Padraic Kane G'17

November 21, 2019

“Be open. Don’t feel like you have to follow the same path that every person did before. If you want to try a class in a different program or even a different school, do it.”

Padraic Kane G'17
Padraic Kane G'17

Padraic Kane graduated in 2017 from the Newhouse dual-degree Media and Education program. Kane then worked for Snapchat as a story editor, where he curated stories featured in the app, such as the Super Bowl and Black History Month. Kane is also a member of the Kappa Chapter of Omega Psi Phi Fraternity Inc.

Currently, Kane is a communications specialist for the healthcare justice union, SEIU United Healthcare Workers West, at their office in Los Angeles, California.

How did you obtain your current position, and what positions did you hold before it?

After leaving Syracuse in 2017, I took a job at Snapchat where I was a story editor. I worked there for about a year and some change. Towards the end, I knew I wanted to seek something that had a more meaningful purpose and a social justice component. I was familiar with SEIU from a close friend/alumnus I met at Syracuse, so I knew their whole premise was social justice for workers. I stumbled upon the job while I was still at Snapchat, and it jumped out at me because it still had a huge creative component, but also a strong communications aspect to it as well. I went into an interview and instantly clicked with the director and coordinator and was offered the job the next day.

What’s an average day like for you on the job?

A typical day can consist of a wide range of things. We represent many, if not most, of the hospitals in California and they all have their own campaigns and things they are working for to improve their job and working conditions. Being a communications specialist, it’s [my] job to create content for them to use, be it flyers, texts, graphics, photos and even speaker prep if need be. That’s where the creative piece comes in. The reigns are really ours to try new things, especially in the digital age. Most of the time I am creating content via Adobe Illustrator, InDesign, Photoshop and Premiere, so it’s great.

How do you feel Newhouse prepared you for your current job?

The media and education program was great! Being part of the first cohort, we really got the opportunity to tailor our courses and capstone to what we wanted and needed. The professors were always amazing and there for you when you needed them. The education component helped me become more grounded in issues that we see in society, and the media side taught me how to be cognizant on how important representation is in the media.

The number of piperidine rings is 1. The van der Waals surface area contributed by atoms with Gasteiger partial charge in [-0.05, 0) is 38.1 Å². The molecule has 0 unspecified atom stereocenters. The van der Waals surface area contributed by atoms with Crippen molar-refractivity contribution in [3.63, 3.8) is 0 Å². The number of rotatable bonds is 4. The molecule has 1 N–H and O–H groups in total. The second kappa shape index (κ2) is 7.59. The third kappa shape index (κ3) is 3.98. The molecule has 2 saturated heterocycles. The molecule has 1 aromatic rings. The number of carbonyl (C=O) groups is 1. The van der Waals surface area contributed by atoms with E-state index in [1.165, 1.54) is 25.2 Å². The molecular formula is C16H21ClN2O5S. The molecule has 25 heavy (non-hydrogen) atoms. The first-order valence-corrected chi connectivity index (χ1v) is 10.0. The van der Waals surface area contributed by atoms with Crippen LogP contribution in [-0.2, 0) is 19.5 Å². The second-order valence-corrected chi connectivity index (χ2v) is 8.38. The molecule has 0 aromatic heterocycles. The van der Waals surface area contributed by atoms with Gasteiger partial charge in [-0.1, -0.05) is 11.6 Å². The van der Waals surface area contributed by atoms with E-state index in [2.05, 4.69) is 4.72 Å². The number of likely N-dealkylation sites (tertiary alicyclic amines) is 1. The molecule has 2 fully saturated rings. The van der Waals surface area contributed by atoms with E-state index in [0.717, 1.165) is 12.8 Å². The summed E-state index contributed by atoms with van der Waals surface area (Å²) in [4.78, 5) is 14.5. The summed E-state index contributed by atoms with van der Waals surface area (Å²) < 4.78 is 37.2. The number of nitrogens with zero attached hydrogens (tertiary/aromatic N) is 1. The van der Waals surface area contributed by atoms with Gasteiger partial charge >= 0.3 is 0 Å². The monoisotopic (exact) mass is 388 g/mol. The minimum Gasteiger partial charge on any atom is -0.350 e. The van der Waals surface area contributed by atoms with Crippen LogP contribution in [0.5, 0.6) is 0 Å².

For my capstone, I was able to take a deeper look into my own personal story, and things I’ve gone through, and turn it into a script which was challenging and a fun process. This has helped a lot when I have to interview, to prep workers to talk to the media, and for different print pieces I’ve produced and helping them develop their own voice.

Did Newhouse open your eyes to new professions or and aspect of your field you may have not considered when applying?

Yes, for sure. I think a lot of times students just think film and TV when there’s so much more that falls under the umbrella of communications.

What unique features of your graduate program drew you to it in the first place?

I loved the [summer] ‘boot camp’ we did to kick off the program. If there’s ever a way to get you adjusted to grad school, that’s it! It was great culminating the ‘boot camp’ with the short movie project.

What are some obstacles or misconceptions about your field that students ought to be aware of?

I would say that my field falls under that realm of communications. I know a lot of jobs that are titled as communicator or specialist may seem dry, but I think they can be just as creative as mainstream media roles.

What moments in your career have been most exciting or defining thus far?

I think my first was at Snapchat when I was appointed the person to edit the first Black History Month Story for the platform. I was able to launch filters all over the U.S. and help curate a story that was for the culture! Knowing that the final story was reaching so many people and actually seeing the metrics was amazing.

[The] second was just recently, when our communications team was literally working day and night to produce content for our Kaiser workers, which is about 80,000 workers in California, who were in a battle for their jobs with Kaiser. The strategy and content that we produced were amazing. A couple weeks ago, Kaiser settled, and the workers got the contract they deserved. Being in the room when they found out was amazing, they were so happy!

What advice do you have for current or incoming students?

Be patient! I know the job search process can be grueling but, trust me, something will fall. Professor Schoonmaker was great! He really was there for us every step of the way.